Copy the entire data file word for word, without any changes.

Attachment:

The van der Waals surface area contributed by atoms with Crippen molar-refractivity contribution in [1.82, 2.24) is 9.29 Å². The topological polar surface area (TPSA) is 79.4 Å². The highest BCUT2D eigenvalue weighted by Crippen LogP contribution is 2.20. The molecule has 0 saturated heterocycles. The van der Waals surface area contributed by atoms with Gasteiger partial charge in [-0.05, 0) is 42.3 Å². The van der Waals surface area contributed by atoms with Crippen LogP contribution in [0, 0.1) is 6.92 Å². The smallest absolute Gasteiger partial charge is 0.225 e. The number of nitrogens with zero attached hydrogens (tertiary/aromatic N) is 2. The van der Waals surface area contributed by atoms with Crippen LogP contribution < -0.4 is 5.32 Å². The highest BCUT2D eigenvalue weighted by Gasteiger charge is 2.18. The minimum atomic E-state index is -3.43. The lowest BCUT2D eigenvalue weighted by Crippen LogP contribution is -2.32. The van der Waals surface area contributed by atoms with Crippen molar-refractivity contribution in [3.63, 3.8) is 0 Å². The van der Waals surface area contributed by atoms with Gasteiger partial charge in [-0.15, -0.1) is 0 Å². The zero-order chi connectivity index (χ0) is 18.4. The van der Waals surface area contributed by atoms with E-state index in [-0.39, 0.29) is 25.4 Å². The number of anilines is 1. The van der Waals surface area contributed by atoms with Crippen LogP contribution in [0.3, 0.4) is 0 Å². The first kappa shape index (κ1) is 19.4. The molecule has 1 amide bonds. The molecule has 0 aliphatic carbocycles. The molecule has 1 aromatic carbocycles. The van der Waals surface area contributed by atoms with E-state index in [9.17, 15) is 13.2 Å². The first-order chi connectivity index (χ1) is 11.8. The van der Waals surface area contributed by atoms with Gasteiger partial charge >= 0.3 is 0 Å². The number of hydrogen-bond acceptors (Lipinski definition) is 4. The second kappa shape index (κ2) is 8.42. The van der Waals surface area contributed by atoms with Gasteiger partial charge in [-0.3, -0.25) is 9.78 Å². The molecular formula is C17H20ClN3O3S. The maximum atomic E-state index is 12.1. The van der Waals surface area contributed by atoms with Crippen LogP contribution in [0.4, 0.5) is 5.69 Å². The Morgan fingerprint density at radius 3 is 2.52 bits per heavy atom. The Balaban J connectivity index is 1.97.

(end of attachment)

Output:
The van der Waals surface area contributed by atoms with Crippen molar-refractivity contribution in [1.82, 2.24) is 9.29 Å². The topological polar surface area (TPSA) is 79.4 Å². The highest BCUT2D eigenvalue weighted by Crippen LogP contribution is 2.20. The molecule has 0 saturated heterocycles. The van der Waals surface area contributed by atoms with Gasteiger partial charge in [-0.05, 0) is 42.3 Å². The van der Waals surface area contributed by atoms with Crippen LogP contribution in [0, 0.1) is 6.92 Å². The smallest absolute Gasteiger partial charge is 0.225 e. The number of nitrogens with zero attached hydrogens (tertiary/aromatic N) is 2. The van der Waals surface area contributed by atoms with Crippen LogP contribution < -0.4 is 5.32 Å². The highest BCUT2D eigenvalue weighted by Gasteiger charge is 2.18. The minimum atomic E-state index is -3.43. The lowest BCUT2D eigenvalue weighted by Crippen LogP contribution is -2.32. The van der Waals surface area contributed by atoms with Crippen molar-refractivity contribution in [3.63, 3.8) is 0 Å². The van der Waals surface area contributed by atoms with Gasteiger partial charge in [-0.15, -0.1) is 0 Å². The zero-order chi connectivity index (χ0) is 18.4. The van der Waals surface area contributed by atoms with E-state index in [-0.39, 0.29) is 25.4 Å². The number of anilines is 1. The van der Waals surface area contributed by atoms with Crippen LogP contribution in [0.3, 0.4) is 0 Å². The first kappa shape index (κ1) is 19.4. The molecule has 1 amide bonds. The molecule has 0 aliphatic carbocycles. The molecule has 1 aromatic carbocycles. The van der Waals surface area contributed by atoms with E-state index in [9.17, 15) is 13.2 Å². The first-order chi connectivity index (χ1) is 11.8. The van der Waals surface area contributed by atoms with Gasteiger partial charge >= 0.3 is 0 Å². The number of hydrogen-bond acceptors (Lipinski definition) is 4. The second kappa shape index (κ2) is 8.42. The van der Waals surface area contributed by atoms with Gasteiger partial charge in [-0.3, -0.25) is 9.78 Å². The molecular formula is C17H20ClN3O3S. The maximum atomic E-state index is 12.1. The van der Waals surface area contributed by atoms with Crippen LogP contribution in [0.4, 0.5) is 5.69 Å². The Morgan fingerprint density at radius 3 is 2.52 bits per heavy atom. The Balaban J connectivity index is 1.97.